Recollection of OCD
I remember the first obsessive thing I did, I was about 11 years old, I’d to have to say a certain verse of a poem silently every day and when done, that would mean the day would be ok.
I had sight back in those days and wasn’t really bothered greatly by ocd for some years. I was always very risk averse and very superstitious about all manner of things, but none of these seemed disturbing at the time.
The more my sight started to go, the worse the ocd seemed to become. At this point I started to hallucinate and see things such as disturbing words and frightening images.
Later I discovered that I had Charles Bonnet syndrome, a condition in which blind areas of the visual field are replaced with phantom images, from the benign to the disturbing, in my case they are disturbing.
I became convinced that people from my past were out to get me and the devil was after me and that I was thoroughly evil.
This period of terror lasted for several years, with me reciting prayers and “good” words many hundreds of times a day. I did this to “cancel” out the bad thoughts, in an attempt to escape the terror, but I never did of course.
I thought I had to continue these mutterings in order to keep evil away and protect me and my family.
For years and years I was terrified and saw no escape from this situation, apart from possibly suicide.
Then one day, something happened and I started to see things differently.
My house was full of religious icons, to keep the evil away and I accidentally dropped a figurine of the Madonna and it broke.
I expected to go straight to hell, but nothing happened. It was in that moment that I realised there was something mentally wrong and not something evil, a small light had switched on.
I went to the doctor and poured out everything to him and he reacted in a very positive way.
He arranged an appointment with a psychiatrist and put me on an anti-depressant.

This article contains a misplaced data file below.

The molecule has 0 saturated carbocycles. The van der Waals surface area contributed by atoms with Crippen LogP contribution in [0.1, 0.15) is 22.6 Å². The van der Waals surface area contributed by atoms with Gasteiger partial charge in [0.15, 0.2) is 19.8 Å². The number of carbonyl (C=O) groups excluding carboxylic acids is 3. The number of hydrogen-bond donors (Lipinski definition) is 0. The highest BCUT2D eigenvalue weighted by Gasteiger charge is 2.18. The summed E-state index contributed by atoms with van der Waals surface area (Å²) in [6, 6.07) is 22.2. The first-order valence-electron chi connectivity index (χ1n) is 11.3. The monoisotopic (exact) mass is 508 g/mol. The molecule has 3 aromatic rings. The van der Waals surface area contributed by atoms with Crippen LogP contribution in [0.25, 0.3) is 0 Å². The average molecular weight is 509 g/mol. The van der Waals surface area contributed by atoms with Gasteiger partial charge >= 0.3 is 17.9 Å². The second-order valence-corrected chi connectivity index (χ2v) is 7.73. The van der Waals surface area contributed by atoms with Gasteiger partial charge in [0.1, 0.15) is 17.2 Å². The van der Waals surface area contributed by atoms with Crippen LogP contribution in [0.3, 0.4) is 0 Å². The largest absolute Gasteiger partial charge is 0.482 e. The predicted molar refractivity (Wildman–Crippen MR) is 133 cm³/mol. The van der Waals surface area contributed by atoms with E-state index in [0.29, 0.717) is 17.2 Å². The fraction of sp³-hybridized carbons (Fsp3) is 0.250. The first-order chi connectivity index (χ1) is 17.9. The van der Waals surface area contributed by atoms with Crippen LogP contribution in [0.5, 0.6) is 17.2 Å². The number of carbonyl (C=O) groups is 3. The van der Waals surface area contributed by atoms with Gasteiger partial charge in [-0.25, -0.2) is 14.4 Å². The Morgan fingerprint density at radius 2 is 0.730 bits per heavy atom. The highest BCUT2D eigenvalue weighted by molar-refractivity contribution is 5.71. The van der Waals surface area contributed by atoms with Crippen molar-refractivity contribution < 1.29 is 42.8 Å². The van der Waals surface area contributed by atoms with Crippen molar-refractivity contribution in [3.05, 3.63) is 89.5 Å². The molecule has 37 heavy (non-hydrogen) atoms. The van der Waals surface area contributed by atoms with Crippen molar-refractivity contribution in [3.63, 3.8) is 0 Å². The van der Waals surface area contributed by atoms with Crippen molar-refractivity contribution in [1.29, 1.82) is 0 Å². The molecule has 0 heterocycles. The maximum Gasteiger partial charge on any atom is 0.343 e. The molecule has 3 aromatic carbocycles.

The improvement was very slow and even today in my darker moments, I can still fall prey to obsessive thinking.
I saw a succession of psychiatrists, therapists and doctors, with varying degrees of success, many of these people were well intentioned but weren’t very good at treating ocd.
At long last, I hit lucky with a psychiatrist and CBT therapist and my situation began to improve.
Looking back, the things that helped me the most were, cognitive behavioural therapy (CBT), including exposure and response prevention (ERP), a therapy in which you expose yourself to a difficult obsessive stimulus then try not to respond.
This helps to weaken the obsessive thought, also good drugs and possibly most importantly, my wife, who has proven the greatest support of all.
These things are the constants that keep me going.
Although everyday I have to mentally work hard, I mostly get by. When ocd gets bad, I still worry about the devil and certain people coming for me, I can still get down on myself and often continue to feel threatened and superstitious,
but I also now have resilience, knowledge, support and medication. I will always have OCD and must be ever vigilant, but together all these factors provide real evidence that my approach is working.